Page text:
Definite-lived intangible assets are amortized on a straight-line basis over their estimated useful lives or on an accelerated method of amortization that is expected to reflect the estimated pattern of economic use. In-process research and development (IPR&D) assets are considered indefinite-lived intangible assets until completion or abandonment of the associated research and development (R&D) efforts. Upon completion of the projects, the IPR&D assets are reclassified to technology-based intangible assets and amortized over their estimated useful lives.
As of July 29, 2017 and October 29, 2016, the Company’s intangible assets consisted of the following:
 
July 29, 2017
 
October 29, 2016
 
Gross Carrying
Amount
 
Accumulated
Amortization
 
Gross Carrying
Amount
 
Accumulated
Amortization
Customer relationships
$
4,671,288

 
$
353,735

 
$
649,159

 
$
158,979

Technology-based
1,097,049

 
66,841

 
38,731

 
9,958

Trade-name
72,800

 
4,252

 
600

 
60

Backlog
200

 
150

 
200

 

IPR&D
24,333

 

 
29,675

 

Total (1)(2)
$
5,865,670

 
$
424,978

 
$
718,365

 
$
168,997

___________
(1) Foreign intangible asset carrying amounts are affected by foreign currency translation.
(2) Increases in intangible assets primarily relate to the Acquisition and other acquisitions. See Note 15, Acquisitions, of these Notes to Condensed Consolidated Financial Statements for further information.
  
Intangible assets, along with the related accumulated amortization, are removed from the table above at the end of the fiscal year they become fully amortized.
For the three- and nine-month periods ended July 29, 2017, amortization expense related to finite-lived intangible assets was $147.2 million and $256.0 million, respectively. For the three- and nine-month periods ended July 30, 2016, amortization expense related to finite-lived intangible assets was $18.9 million and $55.7 million, respectively. The remaining amortization expense will be recognized over an estimated weighted average life of approximately 4.8 years.
The Company expects annual amortization expense for intangible assets to be:
Fiscal Year
Amortization Expense
Remainder of fiscal 2017

$147,239

2018

$587,637

2019

$584,448

2020

$584,210

2021

$583,789


Note 11 – Pension Plans
The Company has various defined benefit pension and other retirement plans for certain non-U.S. employees that are consistent with local statutory requirements and practices. The Company’s funding policy for its foreign defined benefit

20



pension plans is consistent with the local requirements of each country. The plans’ assets consist primarily of U.S. and non-U.S. equity securities, bonds, property and cash.
Net periodic pension cost of non-U.S. plans is presented in the following table:
 
Three Months Ended
 
Nine Months Ended
 
July 29, 2017
 
July 30, 2016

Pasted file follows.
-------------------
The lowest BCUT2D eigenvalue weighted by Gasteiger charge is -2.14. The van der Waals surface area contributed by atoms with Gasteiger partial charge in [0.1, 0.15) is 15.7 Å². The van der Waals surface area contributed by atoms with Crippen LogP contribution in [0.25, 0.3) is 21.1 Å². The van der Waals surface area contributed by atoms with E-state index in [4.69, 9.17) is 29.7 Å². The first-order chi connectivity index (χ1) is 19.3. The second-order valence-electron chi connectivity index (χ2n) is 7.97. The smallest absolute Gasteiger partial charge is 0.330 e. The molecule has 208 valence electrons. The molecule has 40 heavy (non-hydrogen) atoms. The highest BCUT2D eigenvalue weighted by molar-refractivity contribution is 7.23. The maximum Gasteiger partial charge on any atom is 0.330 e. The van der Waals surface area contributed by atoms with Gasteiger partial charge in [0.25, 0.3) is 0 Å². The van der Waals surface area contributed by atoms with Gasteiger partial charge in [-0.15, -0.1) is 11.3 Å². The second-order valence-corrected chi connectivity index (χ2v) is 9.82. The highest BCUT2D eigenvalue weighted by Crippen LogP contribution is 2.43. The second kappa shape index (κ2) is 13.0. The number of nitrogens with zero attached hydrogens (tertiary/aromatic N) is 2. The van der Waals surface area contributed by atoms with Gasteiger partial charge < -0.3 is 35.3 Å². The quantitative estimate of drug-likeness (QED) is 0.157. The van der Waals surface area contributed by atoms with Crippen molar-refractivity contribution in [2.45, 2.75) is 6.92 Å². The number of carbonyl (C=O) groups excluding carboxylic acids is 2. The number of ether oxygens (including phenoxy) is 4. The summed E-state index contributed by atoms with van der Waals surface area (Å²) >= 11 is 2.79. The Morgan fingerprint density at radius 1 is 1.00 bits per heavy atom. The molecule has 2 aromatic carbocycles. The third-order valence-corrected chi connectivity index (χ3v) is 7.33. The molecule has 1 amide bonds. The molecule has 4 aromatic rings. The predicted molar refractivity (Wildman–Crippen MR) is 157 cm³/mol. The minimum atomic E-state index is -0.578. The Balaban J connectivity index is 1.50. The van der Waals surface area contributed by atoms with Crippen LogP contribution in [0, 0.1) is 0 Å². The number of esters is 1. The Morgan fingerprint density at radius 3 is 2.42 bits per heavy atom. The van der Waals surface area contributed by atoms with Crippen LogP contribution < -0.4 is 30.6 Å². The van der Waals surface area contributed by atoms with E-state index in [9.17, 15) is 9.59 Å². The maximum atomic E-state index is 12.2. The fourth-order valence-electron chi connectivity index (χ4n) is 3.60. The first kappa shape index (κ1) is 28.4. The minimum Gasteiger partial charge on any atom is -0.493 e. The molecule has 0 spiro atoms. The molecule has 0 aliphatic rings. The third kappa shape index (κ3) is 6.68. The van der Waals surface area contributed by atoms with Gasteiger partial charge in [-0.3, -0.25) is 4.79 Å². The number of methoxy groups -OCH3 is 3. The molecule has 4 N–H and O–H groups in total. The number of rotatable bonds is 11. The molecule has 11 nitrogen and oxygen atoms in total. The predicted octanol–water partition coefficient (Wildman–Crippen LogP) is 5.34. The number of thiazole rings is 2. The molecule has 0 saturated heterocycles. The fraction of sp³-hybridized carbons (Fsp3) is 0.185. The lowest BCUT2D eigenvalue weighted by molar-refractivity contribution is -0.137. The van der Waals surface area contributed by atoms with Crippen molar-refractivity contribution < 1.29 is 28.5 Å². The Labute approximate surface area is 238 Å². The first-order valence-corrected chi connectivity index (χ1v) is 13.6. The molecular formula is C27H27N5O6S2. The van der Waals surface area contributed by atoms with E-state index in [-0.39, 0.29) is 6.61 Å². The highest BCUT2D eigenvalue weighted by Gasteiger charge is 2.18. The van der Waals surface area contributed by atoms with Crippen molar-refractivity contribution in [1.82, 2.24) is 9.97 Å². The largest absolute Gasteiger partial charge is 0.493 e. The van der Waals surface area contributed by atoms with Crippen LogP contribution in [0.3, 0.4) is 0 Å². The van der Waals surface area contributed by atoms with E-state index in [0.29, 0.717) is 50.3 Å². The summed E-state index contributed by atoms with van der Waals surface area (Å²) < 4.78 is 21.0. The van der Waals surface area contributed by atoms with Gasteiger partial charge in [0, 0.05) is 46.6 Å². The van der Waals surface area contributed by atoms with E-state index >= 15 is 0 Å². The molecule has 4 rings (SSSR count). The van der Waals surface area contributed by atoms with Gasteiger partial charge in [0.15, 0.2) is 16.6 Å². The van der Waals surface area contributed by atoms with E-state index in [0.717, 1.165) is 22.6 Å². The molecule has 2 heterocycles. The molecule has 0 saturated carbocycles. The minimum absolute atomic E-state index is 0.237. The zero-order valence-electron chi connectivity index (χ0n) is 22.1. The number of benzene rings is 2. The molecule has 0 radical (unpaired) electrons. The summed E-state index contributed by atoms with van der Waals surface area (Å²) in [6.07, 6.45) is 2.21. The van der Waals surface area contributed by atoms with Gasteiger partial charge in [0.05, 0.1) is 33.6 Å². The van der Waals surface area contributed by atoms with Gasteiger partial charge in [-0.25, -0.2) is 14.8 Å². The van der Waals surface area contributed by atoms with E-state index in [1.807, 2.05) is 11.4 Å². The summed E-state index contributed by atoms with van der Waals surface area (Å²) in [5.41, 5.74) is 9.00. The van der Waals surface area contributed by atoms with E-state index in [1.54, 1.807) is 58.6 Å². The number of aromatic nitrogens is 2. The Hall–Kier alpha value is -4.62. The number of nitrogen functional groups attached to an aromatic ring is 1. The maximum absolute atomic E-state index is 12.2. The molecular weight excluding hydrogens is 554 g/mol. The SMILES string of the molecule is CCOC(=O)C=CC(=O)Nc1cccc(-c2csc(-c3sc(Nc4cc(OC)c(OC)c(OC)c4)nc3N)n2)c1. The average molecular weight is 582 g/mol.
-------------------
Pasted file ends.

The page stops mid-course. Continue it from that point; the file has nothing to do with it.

July 29, 2017
 
July 30, 2016
Service cost
$
1,687

 
$
1,390

 
$
4,993

 
$
4,163

Interest cost
904

 
921

 
2,678

 
2,792

Expected return on plan assets
(1,031
)
 
(940
)
 
(3,054
)
 
(2,880
)
Amortization of initial net obligation
3

 
4

 
9

 
12

Amortization of prior service cost
(2
)
 

 
(6
)
 

Amortization of net loss
482

 
168

 
1,403

 
511

Net periodic pension cost
$
2,043

 
$
1,543

 
$
6,023

 
$
4,598


Note 12 – Revolving Credit Facility
On December 19, 2012, the Company entered into a five-year, $500.0 million senior unsecured revolving credit facility with certain institutional lenders (the Credit Agreement). On July 10, 2015, the Credit Agreement was amended and restated to increase the available borrowings to $750.0 million and extend the term to July 10, 2020. On September 23, 2016, in connection with the planned acquisition of Linear, the Company amended and restated the Credit Agreement. On the Acquisition Date, the aggregate amount of commitments under the revolving credit facility increased to $1.0 billion and the maximum covenant level was temporarily revised. To date, the Company has not borrowed under this revolving credit facility but may borrow in the future and use the proceeds for repayment of existing indebtedness, stock repurchases, acquisitions, capital expenditures, working capital and other lawful corporate purposes. Revolving loans under the Credit Agreement (other than swing line loans) bear interest, at the Company's option, at either a rate equal to (a) the Eurodollar Rate (as defined in the Credit Agreement) plus a margin based on the Company's debt rating or (b) the Base Rate (defined as the highest of (i) the Bank of America prime rate, (ii) the Federal Funds Rate (as defined in the Credit Agreement) plus 0.50% or (iii) one month Eurodollar Rate plus 1%). The Credit Agreement imposes restrictions on the Company’s ability to undertake certain transactions, to create certain liens on assets and to incur certain subsidiary indebtedness. In addition, the Credit Agreement contains a consolidated leverage ratio covenant of total consolidated funded debt to consolidated EBITDA (earnings before interest, taxes, depreciation, and amortization) of not greater than 5.0 to 1.0. As of July 29, 2017, the Company was compliant with these covenants.